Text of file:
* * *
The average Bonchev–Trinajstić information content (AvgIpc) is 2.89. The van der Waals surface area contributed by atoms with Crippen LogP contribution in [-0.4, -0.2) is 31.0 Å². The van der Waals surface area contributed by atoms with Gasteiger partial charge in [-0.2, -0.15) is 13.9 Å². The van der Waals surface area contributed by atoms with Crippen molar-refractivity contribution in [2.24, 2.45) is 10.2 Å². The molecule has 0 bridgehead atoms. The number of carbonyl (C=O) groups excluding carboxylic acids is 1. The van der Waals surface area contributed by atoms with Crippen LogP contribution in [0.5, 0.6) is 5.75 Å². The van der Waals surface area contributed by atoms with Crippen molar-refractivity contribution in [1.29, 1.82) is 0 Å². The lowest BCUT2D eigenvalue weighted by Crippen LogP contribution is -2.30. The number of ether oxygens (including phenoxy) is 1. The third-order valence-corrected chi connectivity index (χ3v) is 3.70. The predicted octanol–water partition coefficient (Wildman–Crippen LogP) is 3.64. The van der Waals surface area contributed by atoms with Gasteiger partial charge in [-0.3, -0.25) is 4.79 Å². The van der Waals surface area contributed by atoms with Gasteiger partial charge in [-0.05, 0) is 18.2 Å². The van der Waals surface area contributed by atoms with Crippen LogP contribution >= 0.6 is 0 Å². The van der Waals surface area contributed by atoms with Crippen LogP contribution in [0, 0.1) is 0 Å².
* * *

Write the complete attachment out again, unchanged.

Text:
The average Bonchev–Trinajstić information content (AvgIpc) is 2.89. The van der Waals surface area contributed by atoms with Crippen LogP contribution in [-0.4, -0.2) is 31.0 Å². The van der Waals surface area contributed by atoms with Gasteiger partial charge in [-0.2, -0.15) is 13.9 Å². The van der Waals surface area contributed by atoms with Crippen molar-refractivity contribution in [2.24, 2.45) is 10.2 Å². The molecule has 0 bridgehead atoms. The number of carbonyl (C=O) groups excluding carboxylic acids is 1. The van der Waals surface area contributed by atoms with Crippen LogP contribution in [0.5, 0.6) is 5.75 Å². The van der Waals surface area contributed by atoms with Crippen molar-refractivity contribution in [1.29, 1.82) is 0 Å². The lowest BCUT2D eigenvalue weighted by Crippen LogP contribution is -2.30. The number of ether oxygens (including phenoxy) is 1. The third-order valence-corrected chi connectivity index (χ3v) is 3.70. The predicted octanol–water partition coefficient (Wildman–Crippen LogP) is 3.64. The van der Waals surface area contributed by atoms with Gasteiger partial charge in [-0.3, -0.25) is 4.79 Å². The van der Waals surface area contributed by atoms with Gasteiger partial charge in [-0.05, 0) is 18.2 Å². The van der Waals surface area contributed by atoms with Crippen LogP contribution >= 0.6 is 0 Å². The van der Waals surface area contributed by atoms with Crippen LogP contribution in [0, 0.1) is 0 Å².